Greetings! Welcome to the Chateau!


Within its corridors you will find insight into the books I have written, the books I am writing and the books I am thinking about writing.

It is also a place where I can offer insights into my favorite authors and - in the case of my game Conqueror: Fields of Victory - I can explain my rules and offer new variants.

Scroll down or check the sidebar for my latest posts.

Nonfiction:

Walls of Men: A Military History of China 2500 B.C. to A.D. 2020

Long Live Death: The Keys to Victory in the Spanish Civil War

Fiction:

Three Weeks with the Coasties: A Tale of Disaster and also an Oil Spill

Battle Officer Wolf

Scorpion's Pass

The Vampires of Michigan

The Man of Destiny Series:

A Man of Destiny

Rise of the Alliance

Fall of the Commonwealth

The Imperial Rebellion

Wargaming:

Conqueror: Fields of Victory, Revised Edition

Other Writings

Bleedingfool.com features

 


Pope Francis zags back into Orthodoxy

If nothing else, the pontificate of Francis is never dull.  For much of this year, the faithful have been roiled with accounts of drastic changes to doctrine, including the ordination of women and the blessing of "irregular" relationships.  Though the term is broad, everyone knows that there is no one pushing to legitimize adulterous relationships, it's being pushed by homosexuals and their allies.

Last week the pope spoke with remarkably firmness on both issues, and liberal Catholics have to be feeling pretty bad about it.  On the recent 60 Minutes interview the pope was giving a rather long-winded question about allowing female ordination.  It's a remarkable clip because he almost immediately releases the thrust of the question shows clear irritation and boredom with the setup, and when finally given an opening to respond, leans forward to give a firm "No," rejecting it outright.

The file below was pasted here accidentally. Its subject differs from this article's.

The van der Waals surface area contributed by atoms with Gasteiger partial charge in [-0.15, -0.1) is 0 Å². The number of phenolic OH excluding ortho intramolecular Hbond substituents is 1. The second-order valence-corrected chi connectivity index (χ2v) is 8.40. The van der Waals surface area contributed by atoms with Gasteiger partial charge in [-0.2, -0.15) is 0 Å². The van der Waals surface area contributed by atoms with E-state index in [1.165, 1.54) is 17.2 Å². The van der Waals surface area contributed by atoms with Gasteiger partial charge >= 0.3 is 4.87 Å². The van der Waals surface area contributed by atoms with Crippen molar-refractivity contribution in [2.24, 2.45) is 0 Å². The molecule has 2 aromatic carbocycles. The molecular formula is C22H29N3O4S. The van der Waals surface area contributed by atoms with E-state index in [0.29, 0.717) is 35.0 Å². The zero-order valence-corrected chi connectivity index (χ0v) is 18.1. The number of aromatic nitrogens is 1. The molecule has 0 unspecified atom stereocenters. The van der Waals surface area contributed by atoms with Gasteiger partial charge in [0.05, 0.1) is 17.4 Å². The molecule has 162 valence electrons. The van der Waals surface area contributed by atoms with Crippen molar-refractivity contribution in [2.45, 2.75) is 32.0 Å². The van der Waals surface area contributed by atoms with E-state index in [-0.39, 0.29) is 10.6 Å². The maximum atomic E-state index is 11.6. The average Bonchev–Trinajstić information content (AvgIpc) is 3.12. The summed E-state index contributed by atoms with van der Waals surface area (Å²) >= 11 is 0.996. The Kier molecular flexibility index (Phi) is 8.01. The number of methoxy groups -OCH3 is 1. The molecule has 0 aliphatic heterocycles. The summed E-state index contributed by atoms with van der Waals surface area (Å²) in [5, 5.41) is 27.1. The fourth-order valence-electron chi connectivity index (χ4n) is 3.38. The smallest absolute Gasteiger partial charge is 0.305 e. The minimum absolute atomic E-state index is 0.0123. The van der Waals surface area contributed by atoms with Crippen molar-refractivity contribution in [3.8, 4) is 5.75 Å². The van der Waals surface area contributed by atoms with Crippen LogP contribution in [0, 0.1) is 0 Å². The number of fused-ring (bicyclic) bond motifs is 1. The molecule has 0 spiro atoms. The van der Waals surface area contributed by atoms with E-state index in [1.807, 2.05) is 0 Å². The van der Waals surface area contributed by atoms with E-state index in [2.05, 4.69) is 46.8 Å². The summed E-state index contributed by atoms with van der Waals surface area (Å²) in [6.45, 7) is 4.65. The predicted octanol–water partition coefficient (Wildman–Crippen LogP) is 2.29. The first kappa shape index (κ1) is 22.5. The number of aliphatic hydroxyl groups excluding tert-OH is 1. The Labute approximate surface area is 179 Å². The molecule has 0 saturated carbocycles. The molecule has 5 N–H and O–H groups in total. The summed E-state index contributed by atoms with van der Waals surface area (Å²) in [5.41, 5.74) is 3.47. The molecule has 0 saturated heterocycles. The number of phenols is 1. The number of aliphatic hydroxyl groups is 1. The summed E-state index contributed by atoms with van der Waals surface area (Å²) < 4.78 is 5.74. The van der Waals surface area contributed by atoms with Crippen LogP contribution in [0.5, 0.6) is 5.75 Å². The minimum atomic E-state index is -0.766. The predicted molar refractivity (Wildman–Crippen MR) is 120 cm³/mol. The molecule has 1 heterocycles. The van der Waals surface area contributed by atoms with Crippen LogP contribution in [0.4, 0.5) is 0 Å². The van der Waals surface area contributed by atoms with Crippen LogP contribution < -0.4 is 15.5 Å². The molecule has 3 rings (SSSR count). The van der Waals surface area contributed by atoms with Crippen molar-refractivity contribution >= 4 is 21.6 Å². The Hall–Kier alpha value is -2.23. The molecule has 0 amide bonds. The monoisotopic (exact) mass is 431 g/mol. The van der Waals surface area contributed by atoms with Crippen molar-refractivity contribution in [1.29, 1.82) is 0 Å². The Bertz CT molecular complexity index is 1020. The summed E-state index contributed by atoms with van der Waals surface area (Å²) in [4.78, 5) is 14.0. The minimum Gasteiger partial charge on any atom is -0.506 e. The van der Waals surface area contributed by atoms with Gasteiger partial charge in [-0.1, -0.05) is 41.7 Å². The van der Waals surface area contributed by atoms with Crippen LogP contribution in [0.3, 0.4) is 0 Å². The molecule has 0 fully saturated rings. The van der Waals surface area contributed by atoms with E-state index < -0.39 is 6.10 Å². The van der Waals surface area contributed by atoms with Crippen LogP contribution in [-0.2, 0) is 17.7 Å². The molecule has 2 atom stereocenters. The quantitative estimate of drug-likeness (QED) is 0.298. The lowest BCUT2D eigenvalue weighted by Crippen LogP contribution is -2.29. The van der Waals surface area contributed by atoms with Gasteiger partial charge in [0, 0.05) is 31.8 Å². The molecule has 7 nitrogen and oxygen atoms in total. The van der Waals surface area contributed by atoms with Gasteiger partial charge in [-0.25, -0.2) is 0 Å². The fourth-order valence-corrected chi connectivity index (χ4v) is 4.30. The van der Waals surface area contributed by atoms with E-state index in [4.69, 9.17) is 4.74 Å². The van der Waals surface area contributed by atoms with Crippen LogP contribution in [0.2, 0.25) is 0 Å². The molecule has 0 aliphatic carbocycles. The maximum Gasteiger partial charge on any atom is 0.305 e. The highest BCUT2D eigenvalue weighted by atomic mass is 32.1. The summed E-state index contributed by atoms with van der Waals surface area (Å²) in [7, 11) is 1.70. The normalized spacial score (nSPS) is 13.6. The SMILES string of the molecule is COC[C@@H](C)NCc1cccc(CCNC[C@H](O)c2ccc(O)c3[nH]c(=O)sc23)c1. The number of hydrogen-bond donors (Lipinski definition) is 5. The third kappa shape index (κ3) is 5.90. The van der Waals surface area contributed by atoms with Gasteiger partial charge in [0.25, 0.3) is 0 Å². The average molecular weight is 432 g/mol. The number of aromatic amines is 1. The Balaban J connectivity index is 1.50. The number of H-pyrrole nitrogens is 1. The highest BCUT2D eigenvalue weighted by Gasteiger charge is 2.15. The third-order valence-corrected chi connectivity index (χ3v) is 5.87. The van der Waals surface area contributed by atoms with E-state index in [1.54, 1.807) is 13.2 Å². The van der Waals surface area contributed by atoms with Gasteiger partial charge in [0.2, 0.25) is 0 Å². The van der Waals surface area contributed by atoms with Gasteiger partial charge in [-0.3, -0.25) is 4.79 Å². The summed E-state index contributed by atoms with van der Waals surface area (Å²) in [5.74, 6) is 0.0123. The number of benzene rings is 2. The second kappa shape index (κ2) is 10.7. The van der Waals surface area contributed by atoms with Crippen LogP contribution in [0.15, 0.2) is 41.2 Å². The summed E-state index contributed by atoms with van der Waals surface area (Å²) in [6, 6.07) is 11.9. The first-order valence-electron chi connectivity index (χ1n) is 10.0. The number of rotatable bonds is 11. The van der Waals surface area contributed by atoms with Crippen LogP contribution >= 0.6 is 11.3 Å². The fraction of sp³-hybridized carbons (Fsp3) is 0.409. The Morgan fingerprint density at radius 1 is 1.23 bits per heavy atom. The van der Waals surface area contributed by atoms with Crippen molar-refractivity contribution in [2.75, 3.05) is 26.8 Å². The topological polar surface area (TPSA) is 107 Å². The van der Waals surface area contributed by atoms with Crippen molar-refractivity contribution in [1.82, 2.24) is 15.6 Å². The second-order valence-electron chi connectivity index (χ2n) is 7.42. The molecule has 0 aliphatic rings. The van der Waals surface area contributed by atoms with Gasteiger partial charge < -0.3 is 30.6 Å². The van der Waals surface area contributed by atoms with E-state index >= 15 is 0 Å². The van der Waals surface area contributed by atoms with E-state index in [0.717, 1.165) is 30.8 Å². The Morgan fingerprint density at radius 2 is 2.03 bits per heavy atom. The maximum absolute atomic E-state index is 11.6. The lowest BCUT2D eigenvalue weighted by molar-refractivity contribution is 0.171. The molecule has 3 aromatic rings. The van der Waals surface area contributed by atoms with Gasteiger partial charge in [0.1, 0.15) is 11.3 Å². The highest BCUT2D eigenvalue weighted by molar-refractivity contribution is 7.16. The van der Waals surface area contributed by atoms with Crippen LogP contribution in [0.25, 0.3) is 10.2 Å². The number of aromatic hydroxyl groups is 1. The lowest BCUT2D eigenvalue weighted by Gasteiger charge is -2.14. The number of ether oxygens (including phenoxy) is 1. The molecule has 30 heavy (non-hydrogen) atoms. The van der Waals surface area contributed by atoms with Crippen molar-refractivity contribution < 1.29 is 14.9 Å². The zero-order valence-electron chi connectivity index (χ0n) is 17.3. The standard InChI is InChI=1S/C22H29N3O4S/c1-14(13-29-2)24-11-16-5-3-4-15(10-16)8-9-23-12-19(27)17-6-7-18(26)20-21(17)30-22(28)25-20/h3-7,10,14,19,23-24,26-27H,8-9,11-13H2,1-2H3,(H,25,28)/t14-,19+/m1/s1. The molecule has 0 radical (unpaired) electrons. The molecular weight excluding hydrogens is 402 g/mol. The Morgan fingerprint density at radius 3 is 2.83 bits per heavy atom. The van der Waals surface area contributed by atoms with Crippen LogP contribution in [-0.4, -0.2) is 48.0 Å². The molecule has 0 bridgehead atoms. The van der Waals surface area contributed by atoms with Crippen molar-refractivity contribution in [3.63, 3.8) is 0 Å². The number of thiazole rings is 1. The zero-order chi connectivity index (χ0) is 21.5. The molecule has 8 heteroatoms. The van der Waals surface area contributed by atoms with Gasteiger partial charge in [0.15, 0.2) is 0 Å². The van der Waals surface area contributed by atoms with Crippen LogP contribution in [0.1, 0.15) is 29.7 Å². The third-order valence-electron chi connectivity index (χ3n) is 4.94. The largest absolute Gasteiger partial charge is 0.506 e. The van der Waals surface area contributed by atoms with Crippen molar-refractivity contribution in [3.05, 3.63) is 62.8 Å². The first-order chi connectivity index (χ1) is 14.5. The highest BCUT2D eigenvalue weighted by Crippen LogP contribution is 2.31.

Similarly, the confusion of Fiducia supplicans, had prompted a large swath of Catholic theologians and senior clergy to call for its retraction.  Apparently that will not happen, but the pope did "clarify" that it only applies to individuals, can never be used to affirm homosexual unions and that Church teachings on homosexuality remain unchanged.

Lest there be doubt, Cardinal Fernandez was dispatched to Egypt to heal the rift with the Copts.   This is clearly an effort to save the pope's legacy, which at this point is looking pretty bleak.  The Coptic Church had been steadily moving closer to Rome, but FS created a rupture.  The pope's recent statement that: “Blessing a homosexual union goes against the law, the natural law, the law of the Church,” will likely heal this wound. 

It's no secret that Francis is not in good health, and I've seen some of his critics claim that he hasn't presided over a public Mass in two years.  Much of what has been going on in his name may very well be happening behind his back.  This does not exculpate him, however because personnel is policy.

If he can heal the schism with the Copts, much of this confusion will be forgotten.


Yasuke the Samurai: Falsifying history for fun and profit